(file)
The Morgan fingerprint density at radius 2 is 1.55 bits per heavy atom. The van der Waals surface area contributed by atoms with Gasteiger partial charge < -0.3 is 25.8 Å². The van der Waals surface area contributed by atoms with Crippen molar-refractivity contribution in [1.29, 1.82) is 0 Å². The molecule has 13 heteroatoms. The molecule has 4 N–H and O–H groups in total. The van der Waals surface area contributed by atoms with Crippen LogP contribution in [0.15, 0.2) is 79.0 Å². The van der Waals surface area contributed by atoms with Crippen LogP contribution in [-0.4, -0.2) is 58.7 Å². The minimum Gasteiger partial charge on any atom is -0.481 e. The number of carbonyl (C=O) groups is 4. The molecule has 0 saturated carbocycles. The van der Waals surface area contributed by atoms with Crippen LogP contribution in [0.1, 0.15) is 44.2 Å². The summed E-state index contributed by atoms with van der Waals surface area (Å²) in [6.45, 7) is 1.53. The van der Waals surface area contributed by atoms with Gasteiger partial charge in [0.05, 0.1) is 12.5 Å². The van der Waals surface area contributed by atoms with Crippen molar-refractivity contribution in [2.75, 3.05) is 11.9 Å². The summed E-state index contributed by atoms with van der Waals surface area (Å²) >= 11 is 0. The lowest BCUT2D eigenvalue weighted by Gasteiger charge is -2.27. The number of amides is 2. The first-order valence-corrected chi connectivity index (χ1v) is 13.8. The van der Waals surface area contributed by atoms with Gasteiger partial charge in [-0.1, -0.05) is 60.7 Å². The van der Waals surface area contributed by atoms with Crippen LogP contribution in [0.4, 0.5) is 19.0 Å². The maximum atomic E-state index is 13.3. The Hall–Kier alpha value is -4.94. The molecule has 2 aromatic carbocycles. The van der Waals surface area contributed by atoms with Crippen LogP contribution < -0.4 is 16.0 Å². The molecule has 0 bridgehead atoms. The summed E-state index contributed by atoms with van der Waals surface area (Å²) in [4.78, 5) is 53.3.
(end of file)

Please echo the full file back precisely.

The Morgan fingerprint density at radius 2 is 1.55 bits per heavy atom. The van der Waals surface area contributed by atoms with Gasteiger partial charge < -0.3 is 25.8 Å². The van der Waals surface area contributed by atoms with Crippen molar-refractivity contribution in [1.29, 1.82) is 0 Å². The molecule has 13 heteroatoms. The molecule has 4 N–H and O–H groups in total. The van der Waals surface area contributed by atoms with Crippen LogP contribution in [0.15, 0.2) is 79.0 Å². The van der Waals surface area contributed by atoms with Crippen LogP contribution in [-0.4, -0.2) is 58.7 Å². The minimum Gasteiger partial charge on any atom is -0.481 e. The number of carbonyl (C=O) groups is 4. The molecule has 0 saturated carbocycles. The van der Waals surface area contributed by atoms with Crippen LogP contribution in [0.1, 0.15) is 44.2 Å². The summed E-state index contributed by atoms with van der Waals surface area (Å²) in [6.45, 7) is 1.53. The van der Waals surface area contributed by atoms with Gasteiger partial charge in [0.05, 0.1) is 12.5 Å². The van der Waals surface area contributed by atoms with Crippen molar-refractivity contribution in [2.75, 3.05) is 11.9 Å². The summed E-state index contributed by atoms with van der Waals surface area (Å²) >= 11 is 0. The lowest BCUT2D eigenvalue weighted by Gasteiger charge is -2.27. The number of amides is 2. The first-order valence-corrected chi connectivity index (χ1v) is 13.8. The van der Waals surface area contributed by atoms with Gasteiger partial charge in [-0.1, -0.05) is 60.7 Å². The van der Waals surface area contributed by atoms with Crippen LogP contribution in [0.4, 0.5) is 19.0 Å². The maximum atomic E-state index is 13.3. The Hall–Kier alpha value is -4.94. The molecule has 2 aromatic carbocycles. The van der Waals surface area contributed by atoms with Crippen LogP contribution < -0.4 is 16.0 Å². The molecule has 0 bridgehead atoms. The summed E-state index contributed by atoms with van der Waals surface area (Å²) in [4.78, 5) is 53.3.